A three-year old son, a struggling café, and fading memories are all Robin Price has left of her late husband. As the proud owner of Willow Tree Café in small town Peaks, Iowa, she pours her heart into every muffin she bakes and espresso she pulls, thankful for the sense of purpose and community the work provides.
So when developer Ian McKay shows up in Peaks with plans to build condos where her café and a vital town ministry are located, she isn’t about to let go without a fight.
As stubborn as he is handsome, Ian won’t give up easily. His family’s business depends on his success in Peaks. But as Ian pushes to seal the deal, he wonders if he has met his match. Robin’s gracious spirit threatens to undo his resolve, especially when he discovers the beautiful widow harbors a grief that resonates with his own.
With polarized opinions forming all over town, business becomes unavoidably personal and Robin and Ian must decide whether to cling to the familiar or surrender their plans to the God of Second Chances.
When I saw the cover of this book I was expecting a historical romance, but it wasn't historical and turned out to be, for the most part, depressing. That's what I get for not reading the back. Don't get me wrong, it was a good book, but it wasn't what I was looking for to read at that moment.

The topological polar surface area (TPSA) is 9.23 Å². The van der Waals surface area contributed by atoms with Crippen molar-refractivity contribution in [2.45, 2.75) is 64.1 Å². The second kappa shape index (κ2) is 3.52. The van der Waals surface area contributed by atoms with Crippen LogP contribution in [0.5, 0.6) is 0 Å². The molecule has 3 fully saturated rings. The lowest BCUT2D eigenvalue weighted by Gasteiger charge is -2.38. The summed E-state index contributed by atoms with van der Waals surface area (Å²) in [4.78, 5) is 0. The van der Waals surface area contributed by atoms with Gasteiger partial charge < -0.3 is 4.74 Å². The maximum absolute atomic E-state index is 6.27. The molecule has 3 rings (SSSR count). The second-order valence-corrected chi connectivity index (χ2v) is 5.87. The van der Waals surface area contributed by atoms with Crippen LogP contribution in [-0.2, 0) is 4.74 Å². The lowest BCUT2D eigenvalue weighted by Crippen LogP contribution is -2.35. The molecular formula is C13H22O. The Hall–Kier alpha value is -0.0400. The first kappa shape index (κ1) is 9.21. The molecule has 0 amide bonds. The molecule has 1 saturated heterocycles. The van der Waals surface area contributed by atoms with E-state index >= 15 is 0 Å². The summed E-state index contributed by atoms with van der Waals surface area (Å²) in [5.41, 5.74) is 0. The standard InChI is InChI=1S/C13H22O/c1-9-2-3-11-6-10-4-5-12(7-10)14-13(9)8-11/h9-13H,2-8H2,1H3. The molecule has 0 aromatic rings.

Robin goes through so much heartbreak in the book and it is amazing how Katie got those emotions across. I felt the pain Robin had every time she pressed a key on her piano, every time she looked at her son, and every time she gave a customer free coffee at her cafe. She did everything with a loving heart and just wanted to help people smile, hoping it would help her smile more too.
I don't really understand why Robin hated Ian so much though. Yes, he was trying to get her to close down her business, but he didn't want to! It was his job to come to the town and build condominiums, and if he failed, some of his employees would lose their jobs. He was only trying to look out for the majority of people, and thought her business was in the way of others keeping their income! I understand that completely, so why didn't she?
Other than that, I can't think of anything else to critique. Good story, but keep the Kleenex's close.